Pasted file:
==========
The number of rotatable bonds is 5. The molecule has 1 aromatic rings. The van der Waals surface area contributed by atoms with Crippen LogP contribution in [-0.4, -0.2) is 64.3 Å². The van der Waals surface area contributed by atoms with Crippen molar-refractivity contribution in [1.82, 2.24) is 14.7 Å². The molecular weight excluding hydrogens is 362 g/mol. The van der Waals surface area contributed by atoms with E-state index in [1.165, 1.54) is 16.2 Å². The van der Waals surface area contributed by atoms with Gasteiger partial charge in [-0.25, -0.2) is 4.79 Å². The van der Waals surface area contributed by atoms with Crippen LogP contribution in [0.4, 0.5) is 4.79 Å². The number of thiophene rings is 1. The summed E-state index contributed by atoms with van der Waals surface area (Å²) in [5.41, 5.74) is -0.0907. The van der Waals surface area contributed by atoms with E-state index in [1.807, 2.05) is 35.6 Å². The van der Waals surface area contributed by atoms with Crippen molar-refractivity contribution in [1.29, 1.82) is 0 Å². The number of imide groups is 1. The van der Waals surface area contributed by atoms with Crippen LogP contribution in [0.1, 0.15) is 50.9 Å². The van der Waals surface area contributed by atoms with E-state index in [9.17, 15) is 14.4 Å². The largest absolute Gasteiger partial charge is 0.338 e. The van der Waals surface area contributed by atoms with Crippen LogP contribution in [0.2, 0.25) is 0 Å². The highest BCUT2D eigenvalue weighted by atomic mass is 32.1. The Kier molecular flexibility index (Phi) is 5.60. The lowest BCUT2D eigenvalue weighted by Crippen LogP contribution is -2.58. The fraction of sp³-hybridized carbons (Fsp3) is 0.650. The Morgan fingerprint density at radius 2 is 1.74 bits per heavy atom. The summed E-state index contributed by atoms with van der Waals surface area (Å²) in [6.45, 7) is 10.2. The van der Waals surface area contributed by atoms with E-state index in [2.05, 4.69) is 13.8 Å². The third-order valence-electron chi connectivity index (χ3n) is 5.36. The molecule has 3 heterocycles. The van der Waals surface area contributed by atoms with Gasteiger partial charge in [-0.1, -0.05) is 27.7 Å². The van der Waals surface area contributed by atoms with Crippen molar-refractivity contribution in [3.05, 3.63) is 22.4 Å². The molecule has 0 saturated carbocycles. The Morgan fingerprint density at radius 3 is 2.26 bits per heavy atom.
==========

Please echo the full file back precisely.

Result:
The number of rotatable bonds is 5. The molecule has 1 aromatic rings. The van der Waals surface area contributed by atoms with Crippen LogP contribution in [-0.4, -0.2) is 64.3 Å². The van der Waals surface area contributed by atoms with Crippen molar-refractivity contribution in [1.82, 2.24) is 14.7 Å². The molecular weight excluding hydrogens is 362 g/mol. The van der Waals surface area contributed by atoms with E-state index in [1.165, 1.54) is 16.2 Å². The van der Waals surface area contributed by atoms with Gasteiger partial charge in [-0.25, -0.2) is 4.79 Å². The van der Waals surface area contributed by atoms with Crippen LogP contribution in [0.4, 0.5) is 4.79 Å². The number of thiophene rings is 1. The summed E-state index contributed by atoms with van der Waals surface area (Å²) in [5.41, 5.74) is -0.0907. The van der Waals surface area contributed by atoms with E-state index in [1.807, 2.05) is 35.6 Å². The van der Waals surface area contributed by atoms with Crippen molar-refractivity contribution in [1.29, 1.82) is 0 Å². The number of imide groups is 1. The van der Waals surface area contributed by atoms with Crippen LogP contribution in [0.1, 0.15) is 50.9 Å². The van der Waals surface area contributed by atoms with E-state index in [9.17, 15) is 14.4 Å². The largest absolute Gasteiger partial charge is 0.338 e. The van der Waals surface area contributed by atoms with Crippen LogP contribution in [0.2, 0.25) is 0 Å². The highest BCUT2D eigenvalue weighted by atomic mass is 32.1. The Kier molecular flexibility index (Phi) is 5.60. The lowest BCUT2D eigenvalue weighted by Crippen LogP contribution is -2.58. The fraction of sp³-hybridized carbons (Fsp3) is 0.650. The Morgan fingerprint density at radius 2 is 1.74 bits per heavy atom. The summed E-state index contributed by atoms with van der Waals surface area (Å²) in [6.45, 7) is 10.2. The van der Waals surface area contributed by atoms with E-state index in [2.05, 4.69) is 13.8 Å². The third-order valence-electron chi connectivity index (χ3n) is 5.36. The molecule has 3 heterocycles. The van der Waals surface area contributed by atoms with Gasteiger partial charge in [-0.1, -0.05) is 27.7 Å². The van der Waals surface area contributed by atoms with Crippen molar-refractivity contribution in [3.05, 3.63) is 22.4 Å². The molecule has 0 saturated carbocycles. The Morgan fingerprint density at radius 3 is 2.26 bits per heavy atom.